It seems as though every month we hear news of another notable organization falling victim to a security breach where sensitive information and data is exposed. In fact, according to USA Today, 43% of companies experienced a data breach in the past year, up 10% from the previous year. The latest security breaches create a concerning trend, one that has organizations scared stiff. Many are re-evaluating their technology initiatives or scrutinizing their existing technology infrastructures as a result.
Data shows there were more than 1.5 million monitored attacks in the United States in 2013, according to the IBM Security Services 2014 Cyber Security Intelligence Index. These incidents are sometimes part of a complicated cybersecurity breach from large-scale, sophisticated sources. At other times, the massive damage is carried out in a simple, straightforward manner. A 2013 China report of government data security breaches revealed a tax bureau employee secretly copied resident information from the bureau’s internet onto a USB drive, and then sold it. Since such data can fetch a handsome sum on the black market, the propensity for these breaches is exponential.
And with the proliferation of work devices, multiple networks and technology in general, points of entry for hackers have skyrocketed, dispersing the need for cyber security in a wide range of areas — from changing business models to Internet of Things (IoT) devices.
As shown in figure 1, leading cyber security spending priorities for enterprises worldwide span five main areas from 2016 to 2017. Improved collaboration is the top spending priority for C-level executives and IT and security directors.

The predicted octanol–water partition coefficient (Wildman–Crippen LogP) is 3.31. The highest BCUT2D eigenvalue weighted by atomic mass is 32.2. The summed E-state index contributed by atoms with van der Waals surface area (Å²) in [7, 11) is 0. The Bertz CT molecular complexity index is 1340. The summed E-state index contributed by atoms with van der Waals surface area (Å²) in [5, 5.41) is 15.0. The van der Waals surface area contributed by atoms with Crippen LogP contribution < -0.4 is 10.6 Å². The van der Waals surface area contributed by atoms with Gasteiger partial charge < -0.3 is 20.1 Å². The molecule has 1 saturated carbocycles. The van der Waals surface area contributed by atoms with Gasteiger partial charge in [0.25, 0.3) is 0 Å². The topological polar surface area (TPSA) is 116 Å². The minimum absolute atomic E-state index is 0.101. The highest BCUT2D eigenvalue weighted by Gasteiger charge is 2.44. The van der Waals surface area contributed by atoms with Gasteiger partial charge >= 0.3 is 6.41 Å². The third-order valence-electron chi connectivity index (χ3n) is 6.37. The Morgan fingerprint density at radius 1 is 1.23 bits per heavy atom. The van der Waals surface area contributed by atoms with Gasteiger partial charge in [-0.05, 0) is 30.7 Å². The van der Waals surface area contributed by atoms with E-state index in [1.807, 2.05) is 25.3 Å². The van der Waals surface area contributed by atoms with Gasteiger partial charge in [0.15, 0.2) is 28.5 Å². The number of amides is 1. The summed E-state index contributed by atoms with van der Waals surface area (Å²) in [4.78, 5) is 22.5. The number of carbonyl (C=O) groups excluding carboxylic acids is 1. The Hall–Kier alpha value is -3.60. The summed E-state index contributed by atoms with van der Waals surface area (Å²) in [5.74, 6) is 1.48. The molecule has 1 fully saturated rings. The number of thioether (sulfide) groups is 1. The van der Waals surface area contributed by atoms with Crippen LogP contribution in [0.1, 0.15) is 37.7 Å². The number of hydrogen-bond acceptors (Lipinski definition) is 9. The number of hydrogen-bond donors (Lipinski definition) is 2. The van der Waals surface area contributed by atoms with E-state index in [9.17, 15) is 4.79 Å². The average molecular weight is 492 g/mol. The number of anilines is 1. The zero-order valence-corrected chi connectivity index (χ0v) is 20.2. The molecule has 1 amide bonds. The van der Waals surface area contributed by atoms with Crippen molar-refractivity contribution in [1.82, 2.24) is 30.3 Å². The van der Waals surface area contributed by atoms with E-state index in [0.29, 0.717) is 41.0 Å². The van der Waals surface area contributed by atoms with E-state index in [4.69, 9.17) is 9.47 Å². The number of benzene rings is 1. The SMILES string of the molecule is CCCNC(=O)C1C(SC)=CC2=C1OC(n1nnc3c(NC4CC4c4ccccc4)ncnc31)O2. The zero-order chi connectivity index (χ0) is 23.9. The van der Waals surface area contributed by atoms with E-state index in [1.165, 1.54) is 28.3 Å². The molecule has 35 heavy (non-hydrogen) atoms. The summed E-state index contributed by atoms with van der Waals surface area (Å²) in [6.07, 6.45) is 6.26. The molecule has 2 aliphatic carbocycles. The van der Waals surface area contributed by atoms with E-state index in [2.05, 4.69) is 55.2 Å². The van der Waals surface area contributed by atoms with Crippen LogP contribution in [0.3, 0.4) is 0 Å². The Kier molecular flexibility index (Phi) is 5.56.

A related Forbes publication concurs that Chief Executive Officers (CEOs) have always had very broad responsibilities. However, with the ever-present threat of information security breaches, CEOs are becoming increasingly responsible for their organizations’ overall security. Failure to take responsibility could cost millions, and often also results in a never-ending public relations nightmare, notwithstanding an exodus of customers and clients.
That means organizations need to address IT security risks before these incidents occur. This includes identifying key threats, reviewing existing security vulnerabilities and challenges to the agency’s data, enforcing risk management processes and common control frameworks, executing incident management processes (when crises occur), and empowering experts to maintain regular communications about security-related issues.
Being informed about security risks is not enough, though. Organizations need to align their security intelligence plans with those they serve as well as with their employees. Integrating three-step security protocols, for example, can help prevent a password security breach, which is one of the most common methods used by hackers to gain access to a company’s internal system.
While defending company systems is crucial, the most innovative systems need to go a step beyond defense and apply predictive analytics that detect any advanced, persistent threats. Such integrated data analytics are capable of identifying previous breach patterns, and are then able to predict potential areas of attacks.